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FREE PROPERTY INSPECTIONS

Select Public Adjusters
Select Public Adjusters

  • FAQs

    When should I contact a Public Adjuster?

    Immediately after any damages occur. It is always best if you involve us from the beginning of the claims process.


    Why Hire A Public Adjuster?
    The Florida Legislature’s Office of Program Policy Analysis & Government Accountability (OPPAGA) compared the amount of money recovered on claims WITH public adjusters VS. claims WITHOUT a public adjuster. This is what they found:
    Policyholders who hired public adjusters for non-catastrophe claims received 574% more money. Policyholders who hired public adjusters for Hurricane claims received 747% more money!

    What if I already made my claim and received money from my insurance company?
    THAT’S OK! Most of our clients that have done just that we typically recover from 100-1000% MORE than they received initially so they can restore their property to its pre-loss condition without having to pay out of pocket. In many cases, as long as the damage took place less than 5 years ago, we can help!


    How much will it cost me?
    Select Public Adjusters, LLC fee is based on a percentage of the amount we recover for you. This fee is entirely contingent on our ability to recover money for your claim. IF YOU DON’T GET PAID, WE DON’T GET PAID!!!


    Is my claim big enough to hire a Public Adjuster?
    No claim is too small. We will have one of our Professional Adjusters come out free of charge to discuss the amount of damage and how we can help.


    Will my insurance company drop me if I use a Public Adjuster?
    Absolutely not! Many insurance companies prefer to work with Public Adjusters as the process tends to be more efficient. Public Adjusting is also regulated by the state and thus such discrimination would be considered a serious violation on behalf of the insurance company.


    If I file a storm damage claim, will my premiums go up?
    Most states prohibit insurance companies canceling your coverage or singling you out for a rate increase due to an Act of God damage claim.


    Will my insurance cover the cost of tree removal after a severe storm?
    Most policies cover the cost of tree removal after a storm, Some insurance companies require a separate tree removal policy.


    How do Public Adjusters differ from company Insurance Adjusters?
    Company Insurance adjusters (usually called staff adjusters) work exclusively for the insurance companies, whereas a Public Adjuster works only for the policyholder.  Staff Insurance adjusters are trained by insurance companies to support their interests, which includes attempting to “low ball” claims by writing undervalued estimates and using invoices of contractors with the lowest bid.  A Public Adjuster fights for your interests which allows you to choose the right contractor, not just the cheapest.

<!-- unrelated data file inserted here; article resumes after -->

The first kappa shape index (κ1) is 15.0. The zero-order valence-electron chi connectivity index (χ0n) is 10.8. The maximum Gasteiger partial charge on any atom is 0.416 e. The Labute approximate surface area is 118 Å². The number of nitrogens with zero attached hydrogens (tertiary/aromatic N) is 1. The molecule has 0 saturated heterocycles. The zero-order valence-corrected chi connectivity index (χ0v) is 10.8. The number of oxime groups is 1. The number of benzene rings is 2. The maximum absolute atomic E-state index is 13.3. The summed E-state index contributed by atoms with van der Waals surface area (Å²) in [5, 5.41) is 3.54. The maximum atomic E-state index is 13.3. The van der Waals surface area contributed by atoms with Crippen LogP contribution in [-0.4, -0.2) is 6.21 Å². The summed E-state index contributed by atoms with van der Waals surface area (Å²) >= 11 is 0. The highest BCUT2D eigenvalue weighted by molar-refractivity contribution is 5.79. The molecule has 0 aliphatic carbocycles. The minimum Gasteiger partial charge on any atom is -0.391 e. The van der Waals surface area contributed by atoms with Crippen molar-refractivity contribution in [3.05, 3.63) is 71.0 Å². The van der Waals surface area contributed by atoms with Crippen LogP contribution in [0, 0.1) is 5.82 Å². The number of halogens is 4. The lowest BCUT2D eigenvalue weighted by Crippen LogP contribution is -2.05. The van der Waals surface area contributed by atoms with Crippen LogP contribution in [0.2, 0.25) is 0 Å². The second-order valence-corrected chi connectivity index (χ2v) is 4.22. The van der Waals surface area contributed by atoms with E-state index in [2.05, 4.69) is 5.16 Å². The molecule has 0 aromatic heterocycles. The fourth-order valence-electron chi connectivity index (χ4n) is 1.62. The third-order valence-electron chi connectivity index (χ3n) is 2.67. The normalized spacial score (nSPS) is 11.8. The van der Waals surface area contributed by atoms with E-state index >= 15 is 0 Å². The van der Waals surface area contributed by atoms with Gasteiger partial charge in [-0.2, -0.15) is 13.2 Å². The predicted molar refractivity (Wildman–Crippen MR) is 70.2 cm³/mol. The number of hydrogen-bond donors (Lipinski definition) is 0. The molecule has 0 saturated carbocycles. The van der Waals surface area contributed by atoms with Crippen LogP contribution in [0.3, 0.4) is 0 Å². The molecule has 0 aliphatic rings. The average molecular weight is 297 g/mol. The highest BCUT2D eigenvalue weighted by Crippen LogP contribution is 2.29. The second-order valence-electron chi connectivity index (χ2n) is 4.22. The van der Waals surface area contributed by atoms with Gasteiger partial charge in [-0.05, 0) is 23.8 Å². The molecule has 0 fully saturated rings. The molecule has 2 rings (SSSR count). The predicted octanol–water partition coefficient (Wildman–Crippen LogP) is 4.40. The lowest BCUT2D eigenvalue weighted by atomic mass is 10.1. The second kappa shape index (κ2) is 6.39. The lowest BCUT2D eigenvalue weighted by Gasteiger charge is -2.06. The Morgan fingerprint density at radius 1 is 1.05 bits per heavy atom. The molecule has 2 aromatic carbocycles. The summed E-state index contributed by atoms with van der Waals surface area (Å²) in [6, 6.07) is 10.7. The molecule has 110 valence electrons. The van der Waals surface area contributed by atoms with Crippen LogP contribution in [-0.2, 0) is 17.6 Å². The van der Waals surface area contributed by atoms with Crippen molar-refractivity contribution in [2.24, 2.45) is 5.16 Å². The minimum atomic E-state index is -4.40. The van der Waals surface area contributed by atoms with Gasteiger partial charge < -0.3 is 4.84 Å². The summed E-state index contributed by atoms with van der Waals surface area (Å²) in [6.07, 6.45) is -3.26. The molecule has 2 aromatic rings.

What if I attempted to make a claim and it was denied?
    There is a good chance that it was not represented or filed properly during the initial claims process and that a professional Public Adjuster from Select Public Adjusters, LLC would be able to re-open your claim.

    Are all homeowners insurance policies the same?
    There are many different types of insurance policies. Levels of coverage, exclusions and limits of liability vary greatly. Some policies provide basic coverage, while others offer broad coverage and high levels of protection.


    What does a homeowners insurance policy cover?
    Homeowners insurance covers the repair or replacement of your home and its contents up to defined limits. Your policy may also include a liability policy, which protects you in the event someone is injured on your property due to your negligence.


    Who pays for living expenses when my home is being repaired after a storm?
    Your insurance company will pay for loss of use, in the case that your home is uninhabitable after it has been damaged by a storm, fire, smoke, mold etc. up to applicable limits.


    What if I have a mortgage on the property? 

    Your insurance checks will be made out to you, the public adjuster firm, and your mortgage bank. Your mortgage holder is likely listed as a "loss payee" on your home insurance policy, so payments for rebuilding are issued to both you and your lien holder, so don't expect your mortgage holder to sign the check over to you.  Policyholders have to endorse and send the check to the mortgage bank and it will sit in an escrow account until repairs are made.  Mortgage banks typically release the funds back to you in three installments over the course of your reconstruction. Mortgage companies want to be sure your property is repaired before releasing payment to you.  As a result, you may have to advance your own money for constructions costs until the mortgage company verifies the repairs.  Every mortgage bank has their own rules and regulations in regards to disbursing insurance funds.

     

    What is not covered by homeowners insurance?
    Earthquakes, floods, and other named exclusions are usually require separate coverage. Normal wear and tear and poor maintenance is not covered by insurance.